On Annotating Books

Most of my back pockets are speckled with ink stains—not because I’m a writer, but because I’m a reader and a voracious annotator of whatever I’m reading. It’s rare to find me sitting with a book and no pen nearby. A book in my library with no markings or dog-eared pages is a pretty sure sign of an unread book. Do I do it to remember a passage? An emotion? To collect for some future project? No, I couldn’t really tell you why I do it; it’s become a tic. Whether or not I open this book again, I must make note of this passage because, well… just because.

It started with Fahrenheit 451, the second sentence underlined: “It was a special pleasure to see things eaten, to see things blackened and changed.” The rest of the book is covered in underlinings and brackets, and nearly every other page is dogeared. Though I’ve always been a reader, it wasn’t until college that I read a book as carefully, thoroughly, fervently as Fahrenheit 451. Partially because I had to write a paper on it. But mostly because the sentences are lovely and insightful—perfectly describing the way books and words made me feel. “The magic is only in what books say, how they stitched the patches of the universe together into one garment for us.”

Now, I annotate whatever strikes me, whatever resonates; it’s a reflex. I sit with a pen in hand and bracket without thinking. Sometimes it’s interesting phrases—“toothpaste suburbs” (from Cosmopolis by Don Delillo)—but I can bracket swaths of paragraphs, brackets within brackets. There are sentences that can stand alone—”Even nightmares have to sleep now and then” (from “The Faery Handbag” by Kelly Link)—and ones that make little sense out of context—”Joe was at first shocked by this suggestion, and then suddenly not” (from The Amazing Adventures of Kavalier and Clay by Michael Chabon); a year after reading the novel, I have no idea what’s going on in this scene, but it was so important, the whole phrase is underlined.

I love paging through old books and reading the bits I’ve annotated. Occasionally they’ll bring me back to that first read—the surprise and delight of a sentence/phrase/whole paragraph—but mostly the sentences feel fresh and new. Looking at old annotations is like seeing a version of myself from two or three or five years ago. They are, for one reason or another, what I found important.

Needless to say, I love borrowing books from annotating-friends, or finding a stranger’s annotations in used books (though I could’ve done without the hot pink college class commentary when reading Margaret Atwood’s Oryx and Crake). Reading someone else’s annotations is akin to them glancing over your shoulder and pointing out their favorite bits—only less annoying. A few months ago I transferred my boyfriend’s annotations in a galley of New York 1, Tel Aviv 0 by Shelly Oria to our finished copy. It was funny and strange to compare notes—some of his were exactly the same as mine (“I have one question for you, the letter said. Doesn’t it feel like you’re disappearing? I wrote back: No. It feels like I’m taking shape.”) Others ended just before or after mine began.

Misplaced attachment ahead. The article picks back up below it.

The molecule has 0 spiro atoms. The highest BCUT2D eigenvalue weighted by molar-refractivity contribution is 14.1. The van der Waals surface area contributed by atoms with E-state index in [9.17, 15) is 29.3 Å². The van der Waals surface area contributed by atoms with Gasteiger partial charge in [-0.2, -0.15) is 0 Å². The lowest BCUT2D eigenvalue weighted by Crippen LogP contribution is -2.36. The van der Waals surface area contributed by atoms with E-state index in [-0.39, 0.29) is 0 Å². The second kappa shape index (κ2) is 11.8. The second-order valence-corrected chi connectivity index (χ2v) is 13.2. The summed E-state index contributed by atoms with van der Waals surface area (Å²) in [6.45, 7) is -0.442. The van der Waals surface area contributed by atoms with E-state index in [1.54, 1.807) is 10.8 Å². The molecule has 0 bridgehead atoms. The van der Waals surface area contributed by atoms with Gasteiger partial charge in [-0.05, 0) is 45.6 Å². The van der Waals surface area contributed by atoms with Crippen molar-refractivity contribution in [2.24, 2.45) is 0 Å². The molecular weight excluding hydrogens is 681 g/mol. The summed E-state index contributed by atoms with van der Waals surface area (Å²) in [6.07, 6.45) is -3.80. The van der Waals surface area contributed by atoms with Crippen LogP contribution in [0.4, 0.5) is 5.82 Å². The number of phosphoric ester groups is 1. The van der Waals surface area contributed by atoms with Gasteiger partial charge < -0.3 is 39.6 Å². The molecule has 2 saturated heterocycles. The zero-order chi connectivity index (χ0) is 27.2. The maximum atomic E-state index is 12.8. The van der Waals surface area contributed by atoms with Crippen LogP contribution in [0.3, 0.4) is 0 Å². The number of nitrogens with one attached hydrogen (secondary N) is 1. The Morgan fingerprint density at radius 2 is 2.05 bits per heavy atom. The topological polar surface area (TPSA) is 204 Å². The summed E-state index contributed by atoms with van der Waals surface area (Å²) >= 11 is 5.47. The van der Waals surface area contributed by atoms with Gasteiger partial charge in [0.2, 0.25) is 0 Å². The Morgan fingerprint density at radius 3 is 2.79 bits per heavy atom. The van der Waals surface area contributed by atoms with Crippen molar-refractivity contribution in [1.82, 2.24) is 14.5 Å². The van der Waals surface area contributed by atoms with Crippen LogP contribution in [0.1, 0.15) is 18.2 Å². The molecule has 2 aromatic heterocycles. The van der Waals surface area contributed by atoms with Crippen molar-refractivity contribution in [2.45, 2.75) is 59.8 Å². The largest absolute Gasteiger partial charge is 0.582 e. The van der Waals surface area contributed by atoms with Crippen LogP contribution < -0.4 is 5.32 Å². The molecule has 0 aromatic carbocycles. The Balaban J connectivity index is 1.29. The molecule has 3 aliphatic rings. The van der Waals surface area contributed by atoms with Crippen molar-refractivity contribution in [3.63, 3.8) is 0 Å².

Once, I transferred all my annotations from one book to a fresh copy; it took longer than expected because I ended up re-reading all my favorite parts. It was a gift for my best friend’s move to Seattle; I gave her an annotated copy of my favorite travel book, The Girl Who Circumnavigated Fairyland in a Ship of Her Own Making. (“That’s what happens to friends, eventually. They leave you. It’s practically what they’re for.”) I find September, the brave protagonist, an ideal companion on all long journeys, figurative or literal. With an annotated copy, the three of us could almost journey together. So I spent three episodes of Gilmore Girls copying my original annotations into her book. I made no changes save underlining one more sentence—the sentence that, to me, sums up September, the brave traveler and stalwart friend: “I’m not very tall, but I have a Spoon and a sceptre and I will protect you if I can.”

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